IBM is rolling out two Express versions of its all-in-one System i business server.
System i is used to help customers manage their IT infrastructures by running disparate operating systems, such as Windows and Linux, and applications in a single location.
As with other IBM Express products, System i Express, unveiled at an event at IBM's Lotus campus in Cambridge, Mass. today, is designed to appeal to cost-conscious small- and midsize businesses (SMBs).
The Armonk, N.Y.-based systems vendor does this by focusing on core features while allowing customers to add more advanced functionalities as needed.
For instance, with the new Express versions, IBM hasn't bundled in the sophisticated virtualization and storage area networking capabilities inherent in traditional System i installations, but makes them available as options as needed.
The Express systems do include a built-in workload manager that allows customers to manage multiple applications independently on one system, instead of having to deploy a new server every time they need to add a new application. IBM quoted figures from a 2006 Gartner study showing that the average small business deploys seven servers on site.
That represents significant waste, noted IBM System i product manager Ian Jarman, since typically, a server running one application operates at just 5 percent of capacity.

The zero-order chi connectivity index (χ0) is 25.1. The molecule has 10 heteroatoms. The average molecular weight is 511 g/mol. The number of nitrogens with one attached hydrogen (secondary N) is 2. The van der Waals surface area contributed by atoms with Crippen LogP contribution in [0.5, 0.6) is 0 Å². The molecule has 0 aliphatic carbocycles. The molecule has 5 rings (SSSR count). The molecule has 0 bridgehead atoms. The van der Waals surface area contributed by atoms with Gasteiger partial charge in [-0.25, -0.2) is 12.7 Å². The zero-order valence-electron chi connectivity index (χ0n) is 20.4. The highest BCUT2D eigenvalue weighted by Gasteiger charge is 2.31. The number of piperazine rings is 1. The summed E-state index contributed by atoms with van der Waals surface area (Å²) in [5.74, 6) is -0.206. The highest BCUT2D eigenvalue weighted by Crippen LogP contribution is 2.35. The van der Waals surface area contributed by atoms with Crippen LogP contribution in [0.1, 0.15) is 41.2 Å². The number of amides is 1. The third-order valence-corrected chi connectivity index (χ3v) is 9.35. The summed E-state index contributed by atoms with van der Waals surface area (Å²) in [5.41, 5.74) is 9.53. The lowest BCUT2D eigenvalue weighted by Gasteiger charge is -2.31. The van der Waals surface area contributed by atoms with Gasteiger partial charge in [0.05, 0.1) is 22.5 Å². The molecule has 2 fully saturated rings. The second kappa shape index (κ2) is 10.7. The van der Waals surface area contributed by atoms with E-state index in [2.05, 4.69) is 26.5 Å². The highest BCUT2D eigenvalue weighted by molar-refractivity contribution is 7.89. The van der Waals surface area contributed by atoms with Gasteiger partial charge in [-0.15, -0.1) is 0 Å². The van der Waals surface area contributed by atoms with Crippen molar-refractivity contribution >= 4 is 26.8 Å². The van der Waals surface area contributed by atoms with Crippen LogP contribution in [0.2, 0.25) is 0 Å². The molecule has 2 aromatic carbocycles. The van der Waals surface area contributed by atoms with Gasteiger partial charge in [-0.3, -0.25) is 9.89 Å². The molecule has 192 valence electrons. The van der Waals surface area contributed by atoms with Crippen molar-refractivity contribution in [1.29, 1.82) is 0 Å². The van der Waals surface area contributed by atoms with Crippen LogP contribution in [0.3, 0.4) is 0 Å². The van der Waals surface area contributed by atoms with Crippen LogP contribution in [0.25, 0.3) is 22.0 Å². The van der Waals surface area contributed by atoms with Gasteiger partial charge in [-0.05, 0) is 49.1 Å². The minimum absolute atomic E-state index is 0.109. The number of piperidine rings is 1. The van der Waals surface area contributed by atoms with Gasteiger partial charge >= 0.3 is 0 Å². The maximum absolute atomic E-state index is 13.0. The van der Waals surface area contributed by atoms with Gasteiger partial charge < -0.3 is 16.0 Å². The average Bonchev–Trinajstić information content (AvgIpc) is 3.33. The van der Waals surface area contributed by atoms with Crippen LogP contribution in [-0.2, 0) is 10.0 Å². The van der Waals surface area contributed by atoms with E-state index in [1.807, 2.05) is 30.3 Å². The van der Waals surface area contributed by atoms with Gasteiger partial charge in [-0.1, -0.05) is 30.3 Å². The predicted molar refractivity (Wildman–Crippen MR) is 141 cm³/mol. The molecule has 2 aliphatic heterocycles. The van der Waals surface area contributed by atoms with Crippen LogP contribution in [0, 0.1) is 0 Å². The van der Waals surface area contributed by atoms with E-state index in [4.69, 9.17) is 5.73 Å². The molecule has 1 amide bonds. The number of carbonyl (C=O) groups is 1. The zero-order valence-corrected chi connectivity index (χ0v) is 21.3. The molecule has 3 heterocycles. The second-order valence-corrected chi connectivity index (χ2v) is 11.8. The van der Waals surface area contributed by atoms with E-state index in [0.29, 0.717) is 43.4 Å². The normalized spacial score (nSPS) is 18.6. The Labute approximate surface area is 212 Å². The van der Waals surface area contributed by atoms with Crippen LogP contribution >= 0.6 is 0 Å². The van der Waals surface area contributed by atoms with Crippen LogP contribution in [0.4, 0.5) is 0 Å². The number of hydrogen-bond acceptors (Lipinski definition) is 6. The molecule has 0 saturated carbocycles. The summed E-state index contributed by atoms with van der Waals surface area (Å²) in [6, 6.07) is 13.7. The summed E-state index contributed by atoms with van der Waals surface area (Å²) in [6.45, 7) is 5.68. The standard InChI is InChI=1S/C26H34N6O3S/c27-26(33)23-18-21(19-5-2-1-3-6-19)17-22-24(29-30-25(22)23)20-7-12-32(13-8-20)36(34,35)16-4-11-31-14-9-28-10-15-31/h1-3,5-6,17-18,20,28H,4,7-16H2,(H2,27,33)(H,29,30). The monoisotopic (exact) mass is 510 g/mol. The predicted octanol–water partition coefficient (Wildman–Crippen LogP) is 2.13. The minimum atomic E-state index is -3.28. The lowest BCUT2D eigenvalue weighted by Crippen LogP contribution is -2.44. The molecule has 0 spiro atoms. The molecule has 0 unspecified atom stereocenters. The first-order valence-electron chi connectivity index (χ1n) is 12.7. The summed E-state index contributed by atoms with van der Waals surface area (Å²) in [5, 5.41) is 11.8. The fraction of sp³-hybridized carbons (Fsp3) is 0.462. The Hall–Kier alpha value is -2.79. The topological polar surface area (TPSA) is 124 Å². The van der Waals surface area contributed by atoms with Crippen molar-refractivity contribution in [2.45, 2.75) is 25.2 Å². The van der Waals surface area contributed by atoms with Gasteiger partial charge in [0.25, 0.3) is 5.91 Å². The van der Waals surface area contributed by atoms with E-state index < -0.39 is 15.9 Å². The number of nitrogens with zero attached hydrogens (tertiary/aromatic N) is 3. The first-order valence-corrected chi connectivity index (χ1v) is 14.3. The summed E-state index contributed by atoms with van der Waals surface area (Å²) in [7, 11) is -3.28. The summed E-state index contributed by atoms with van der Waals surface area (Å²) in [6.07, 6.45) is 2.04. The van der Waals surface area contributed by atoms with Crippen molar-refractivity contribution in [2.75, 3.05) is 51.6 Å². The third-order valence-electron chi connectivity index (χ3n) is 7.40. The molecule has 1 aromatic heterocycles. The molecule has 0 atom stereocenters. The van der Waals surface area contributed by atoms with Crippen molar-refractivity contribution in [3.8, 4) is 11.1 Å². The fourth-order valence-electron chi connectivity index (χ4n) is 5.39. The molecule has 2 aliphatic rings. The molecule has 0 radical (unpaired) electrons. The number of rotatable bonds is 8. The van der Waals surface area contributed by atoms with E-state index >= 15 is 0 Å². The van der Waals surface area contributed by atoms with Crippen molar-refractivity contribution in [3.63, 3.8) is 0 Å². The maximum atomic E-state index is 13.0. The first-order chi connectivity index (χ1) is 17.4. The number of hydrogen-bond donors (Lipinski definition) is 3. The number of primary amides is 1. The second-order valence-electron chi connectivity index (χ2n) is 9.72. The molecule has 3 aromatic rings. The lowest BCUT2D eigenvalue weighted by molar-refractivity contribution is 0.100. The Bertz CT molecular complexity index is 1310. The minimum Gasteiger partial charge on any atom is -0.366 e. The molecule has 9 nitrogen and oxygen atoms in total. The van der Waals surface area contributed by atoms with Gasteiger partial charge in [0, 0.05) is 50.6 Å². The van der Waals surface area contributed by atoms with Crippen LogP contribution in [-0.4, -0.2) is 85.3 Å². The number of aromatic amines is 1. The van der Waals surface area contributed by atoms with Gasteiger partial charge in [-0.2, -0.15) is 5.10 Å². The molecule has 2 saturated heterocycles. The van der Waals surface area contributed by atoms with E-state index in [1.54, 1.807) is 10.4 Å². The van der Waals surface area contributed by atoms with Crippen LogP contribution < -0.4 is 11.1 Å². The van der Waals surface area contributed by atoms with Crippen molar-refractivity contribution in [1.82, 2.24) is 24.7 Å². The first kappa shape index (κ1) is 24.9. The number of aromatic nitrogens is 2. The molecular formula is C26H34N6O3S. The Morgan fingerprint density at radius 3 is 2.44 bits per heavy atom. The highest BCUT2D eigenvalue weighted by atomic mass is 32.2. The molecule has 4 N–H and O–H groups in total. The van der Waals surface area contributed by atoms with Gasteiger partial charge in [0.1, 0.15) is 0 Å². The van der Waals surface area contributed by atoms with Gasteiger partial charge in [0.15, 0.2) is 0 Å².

"The concept for System i is that these applications can run together on the same server," he told internetnews.com. That kind of consolidation helps reduce management as well as energy costs.
Jarman said that the system helps SMBs get the most out of their IT resources.
"Do you want your staff installing patches or would you rather have them deploying the next application that the business needs, or a new function for your customer-facing Web site?" he said.
And in a departure from its past practice with System i configurations, Big Blue is also introducing the per-user pricing model familiar to Microsoft Windows customers.
Charles King, principal analyst with Pund-IT Research, predicted that the Express versions will be a boon to the integrated software vendors (ISVs) that develop applications for SMBs, many of which are starved for software to manage their businesses more effectively.
"It could open some eyes up to applications that don't exist in the Windows world," he told internetnews.com.
According to King, competition from the likes of HP and Dell has put IBM under pressure to "freshen up System i and make it appealing to new customers and also add options that will appeal to existing customers."
He said that IBM has responded smartly by simplifying the licensing structure and decreasing costs, "especially for small businesses that are very sensitive to pricing issues."
The System i 515 Express, designed for companies with fewer than 40 employees, starts at $7,995 and includes five user licenses. Additional user licenses cost $1,250 per five users.
The 525 Express, for customers with over 30 employees, is priced at $34,900. Both versions are expected to be available later this month.
This article was originally published on internetnews.